Questions tagged [the-odyssey]

For questions about The Odyssey, the epic poem by Homer. Use in conjunction with [homer].

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26
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1answer
748 views

Are there any recorded discrepancies between The Odyssey as oral tradition and The Odyssey as Homer transcribed it?

The Odyssey began as oral tradition, and was later transcribed by someone we now call "Homer." Disregarding the Homeric Question concerning the identity of the person who transcribed these works, it ...
24
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2answers
10k views

Was Odysseus considered unfaithful to his wife in the Odyssey?

Penelope is portrayed throughout the story to be virtuous when it comes to men, meaning that she holds out hope for her husband's safety 20 years after she saw him and had no other relationships in ...
20
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2answers
5k views

How many sailors from Odysseus' crew survived the Odyssey?

It's been a long time since I've read it, maybe 20 years. Of course, Odysseus survives, but does anyone else? How many sailors did he start with, and how many made it home with him (or safely departed ...
14
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2answers
2k views

Did Homer base the Iliad and the Odyssey on mythology?

Homer's two epic poems follow the story of the Trojan War through various perspectives. Did Homer make up the stories, or was there some kind of historical/mythological predecessor that he retold (or ...
11
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2answers
957 views

Where was the Odyssean Ithaca?

It's well known that the home of Odysseus, as described in Homer's Odyssey, was the island of Ithaca. There's a modern-day Greek island called Ithaca, and according to Wikipedia: Modern Ithaca is ...
10
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1answer
617 views

Why is Nausicaa named 'burner of ships'?

Nausicaa in the Odyssey is the princess of a race of seafarers. She and her people are beloved of and descended from Posidon/Neptune. Nausicaa herself is directly descended from both sides as her ...
9
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2answers
712 views

Why does the portrayal of fate in the Odyssey differ from that of the Iliad?

In the Iliad, fate and the will of the gods are two distinct concepts. This is shown when Zeus is tempted to save his son, Sarpedon, from his predestined death in battle, though he ultimately chooses ...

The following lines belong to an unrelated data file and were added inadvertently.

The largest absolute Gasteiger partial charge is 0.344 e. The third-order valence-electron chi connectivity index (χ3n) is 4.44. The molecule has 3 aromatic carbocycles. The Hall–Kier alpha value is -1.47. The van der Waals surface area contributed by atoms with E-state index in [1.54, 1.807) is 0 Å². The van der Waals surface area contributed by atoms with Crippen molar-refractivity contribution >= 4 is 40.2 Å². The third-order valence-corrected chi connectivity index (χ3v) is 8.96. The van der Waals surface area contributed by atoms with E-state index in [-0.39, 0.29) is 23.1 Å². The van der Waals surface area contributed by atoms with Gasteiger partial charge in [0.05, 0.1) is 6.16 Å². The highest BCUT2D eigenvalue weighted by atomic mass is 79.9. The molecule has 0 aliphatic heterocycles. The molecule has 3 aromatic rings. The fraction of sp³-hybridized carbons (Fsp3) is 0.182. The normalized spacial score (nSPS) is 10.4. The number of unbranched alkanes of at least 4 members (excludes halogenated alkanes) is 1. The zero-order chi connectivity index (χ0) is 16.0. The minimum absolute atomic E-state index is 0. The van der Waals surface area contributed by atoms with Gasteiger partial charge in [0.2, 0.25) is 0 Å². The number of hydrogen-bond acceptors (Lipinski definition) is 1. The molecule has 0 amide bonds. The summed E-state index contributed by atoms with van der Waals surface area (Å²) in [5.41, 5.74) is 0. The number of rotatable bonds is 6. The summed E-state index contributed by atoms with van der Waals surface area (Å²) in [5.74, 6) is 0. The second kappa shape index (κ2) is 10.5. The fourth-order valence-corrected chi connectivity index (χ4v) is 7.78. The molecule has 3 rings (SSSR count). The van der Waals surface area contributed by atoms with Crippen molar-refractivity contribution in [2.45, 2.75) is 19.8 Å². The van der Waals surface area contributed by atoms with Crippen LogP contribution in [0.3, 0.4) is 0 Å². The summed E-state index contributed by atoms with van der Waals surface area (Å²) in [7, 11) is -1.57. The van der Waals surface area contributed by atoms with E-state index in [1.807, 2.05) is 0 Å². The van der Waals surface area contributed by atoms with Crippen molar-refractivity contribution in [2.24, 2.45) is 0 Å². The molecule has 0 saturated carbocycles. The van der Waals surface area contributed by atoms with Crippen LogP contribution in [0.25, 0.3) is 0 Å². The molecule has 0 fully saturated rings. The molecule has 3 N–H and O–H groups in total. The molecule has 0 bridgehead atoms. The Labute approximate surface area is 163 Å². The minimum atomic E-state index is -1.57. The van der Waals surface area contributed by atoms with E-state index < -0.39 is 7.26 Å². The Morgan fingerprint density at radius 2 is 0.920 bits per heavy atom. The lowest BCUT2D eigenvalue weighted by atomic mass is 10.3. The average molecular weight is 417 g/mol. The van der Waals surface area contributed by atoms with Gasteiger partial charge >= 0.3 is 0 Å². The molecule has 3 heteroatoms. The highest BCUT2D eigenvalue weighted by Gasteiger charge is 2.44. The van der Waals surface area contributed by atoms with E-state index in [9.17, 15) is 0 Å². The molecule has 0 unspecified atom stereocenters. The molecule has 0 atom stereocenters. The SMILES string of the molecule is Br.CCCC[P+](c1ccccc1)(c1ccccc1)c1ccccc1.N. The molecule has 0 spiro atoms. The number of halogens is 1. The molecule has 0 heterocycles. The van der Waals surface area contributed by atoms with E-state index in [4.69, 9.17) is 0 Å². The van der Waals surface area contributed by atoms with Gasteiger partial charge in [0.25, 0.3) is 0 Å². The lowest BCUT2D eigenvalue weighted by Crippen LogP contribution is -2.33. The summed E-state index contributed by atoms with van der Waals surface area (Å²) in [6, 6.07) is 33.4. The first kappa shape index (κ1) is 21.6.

5
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0answers
61 views

Can the Odyssey be consumed independently of the Iliad?

The Odyssey is largely a sequel to the Iliad, both of them being attributed to Homer and describing events which are roughly part of a single overall story (Odysseus first fighting in the Trojan War ...
5
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0answers
371 views

What are the parallels between The Odyssey and The Time Traveler's Wife?

Author Audrey Niffenegger chose to include an excerpt from The Odyssey at the end of her debut novel The Time Traveler's Wife: Now from his breast into his eyes the ache Of longing mounted, and ...
5
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1answer
137 views

Is there any significance in Shakespeare's use of the name “Laertes” (name of the father of Odysseus) in Hamlet?

Is there any significance in Shakespeare's use of "Laertes" (name of the father of Odysseus) in Hamlet? Do we associate the name with The Odyssey more strongly than Shakespeare, to whom it was just ...
4
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1answer
125 views

What manuscript was the first printed edition of the Odyssey based on?

The Wikipedia article about the Iliad says that this work was first printed in Florence in 1488/89. The Wikipedia article about the Odyssey does not mention when this epic was first printed, but it ...
2
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2answers
440 views

How did the Greeks anger Pallas Athena?

During the Iliad several of the gods take sides in the war between the Greeks and the Trojans. For example, Ares, Apollo and Aphrodite side with the Trojans, while Pallas Athena, Hera and Poseidon ...
2
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0answers
64 views

Is Odysseus a hero in the Odyssey?

From what I’ve read, the answer seems to be a pretty clear yes. The definition of an Ancient Greek hero seemed to revolve around pure talent and ability to fight. Even though we see that Odysseus is ...
2
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0answers
531 views

What does Athena’s statement to Zeus at the beginning of The Odyssey reveal?

I was told to analyze this passage in book 1 of The Odyssey, having read only books 1-4: And sparkling-eyed Athena drove the matter home: “Father, son of Cronus, our high and mighty king, surely he ...